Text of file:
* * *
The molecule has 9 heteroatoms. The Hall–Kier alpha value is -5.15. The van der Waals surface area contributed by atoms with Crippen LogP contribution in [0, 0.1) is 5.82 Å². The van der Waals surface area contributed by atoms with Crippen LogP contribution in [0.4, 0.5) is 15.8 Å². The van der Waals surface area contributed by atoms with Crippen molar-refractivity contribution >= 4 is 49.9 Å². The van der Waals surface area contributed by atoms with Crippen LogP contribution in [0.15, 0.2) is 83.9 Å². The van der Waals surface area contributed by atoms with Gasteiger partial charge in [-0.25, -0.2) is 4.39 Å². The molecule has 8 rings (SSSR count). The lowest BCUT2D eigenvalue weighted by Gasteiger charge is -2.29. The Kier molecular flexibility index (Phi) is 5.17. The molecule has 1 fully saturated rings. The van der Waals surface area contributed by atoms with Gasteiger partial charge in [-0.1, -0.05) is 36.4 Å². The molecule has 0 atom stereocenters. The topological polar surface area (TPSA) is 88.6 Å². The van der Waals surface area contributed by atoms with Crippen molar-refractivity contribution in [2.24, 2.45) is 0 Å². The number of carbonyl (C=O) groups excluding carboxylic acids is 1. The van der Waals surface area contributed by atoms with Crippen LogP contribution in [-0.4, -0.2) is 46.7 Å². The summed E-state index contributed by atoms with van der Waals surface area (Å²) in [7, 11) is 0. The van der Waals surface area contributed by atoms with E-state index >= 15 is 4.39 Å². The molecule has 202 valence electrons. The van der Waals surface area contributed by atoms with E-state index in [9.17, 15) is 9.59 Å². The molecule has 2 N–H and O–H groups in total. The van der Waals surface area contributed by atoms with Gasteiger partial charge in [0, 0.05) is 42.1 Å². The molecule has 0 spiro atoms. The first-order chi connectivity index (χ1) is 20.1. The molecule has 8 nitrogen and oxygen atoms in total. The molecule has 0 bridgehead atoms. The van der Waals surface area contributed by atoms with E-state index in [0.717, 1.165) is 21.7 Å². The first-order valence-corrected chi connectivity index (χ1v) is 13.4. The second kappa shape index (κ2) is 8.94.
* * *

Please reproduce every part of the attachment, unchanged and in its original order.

The molecule has 9 heteroatoms. The Hall–Kier alpha value is -5.15. The van der Waals surface area contributed by atoms with Crippen LogP contribution in [0, 0.1) is 5.82 Å². The van der Waals surface area contributed by atoms with Crippen LogP contribution in [0.4, 0.5) is 15.8 Å². The van der Waals surface area contributed by atoms with Crippen molar-refractivity contribution >= 4 is 49.9 Å². The van der Waals surface area contributed by atoms with Crippen LogP contribution in [0.15, 0.2) is 83.9 Å². The van der Waals surface area contributed by atoms with Gasteiger partial charge in [-0.25, -0.2) is 4.39 Å². The molecule has 8 rings (SSSR count). The lowest BCUT2D eigenvalue weighted by Gasteiger charge is -2.29. The Kier molecular flexibility index (Phi) is 5.17. The molecule has 1 fully saturated rings. The van der Waals surface area contributed by atoms with Gasteiger partial charge in [-0.1, -0.05) is 36.4 Å². The molecule has 0 atom stereocenters. The topological polar surface area (TPSA) is 88.6 Å². The van der Waals surface area contributed by atoms with Crippen molar-refractivity contribution in [2.24, 2.45) is 0 Å². The number of carbonyl (C=O) groups excluding carboxylic acids is 1. The van der Waals surface area contributed by atoms with Crippen LogP contribution in [-0.4, -0.2) is 46.7 Å². The summed E-state index contributed by atoms with van der Waals surface area (Å²) in [7, 11) is 0. The van der Waals surface area contributed by atoms with E-state index >= 15 is 4.39 Å². The molecule has 202 valence electrons. The van der Waals surface area contributed by atoms with E-state index in [9.17, 15) is 9.59 Å². The molecule has 2 N–H and O–H groups in total. The van der Waals surface area contributed by atoms with Gasteiger partial charge in [0, 0.05) is 42.1 Å². The molecule has 0 spiro atoms. The first-order chi connectivity index (χ1) is 20.1. The molecule has 8 nitrogen and oxygen atoms in total. The molecule has 0 bridgehead atoms. The van der Waals surface area contributed by atoms with E-state index in [0.717, 1.165) is 21.7 Å². The first-order valence-corrected chi connectivity index (χ1v) is 13.4. The second kappa shape index (κ2) is 8.94.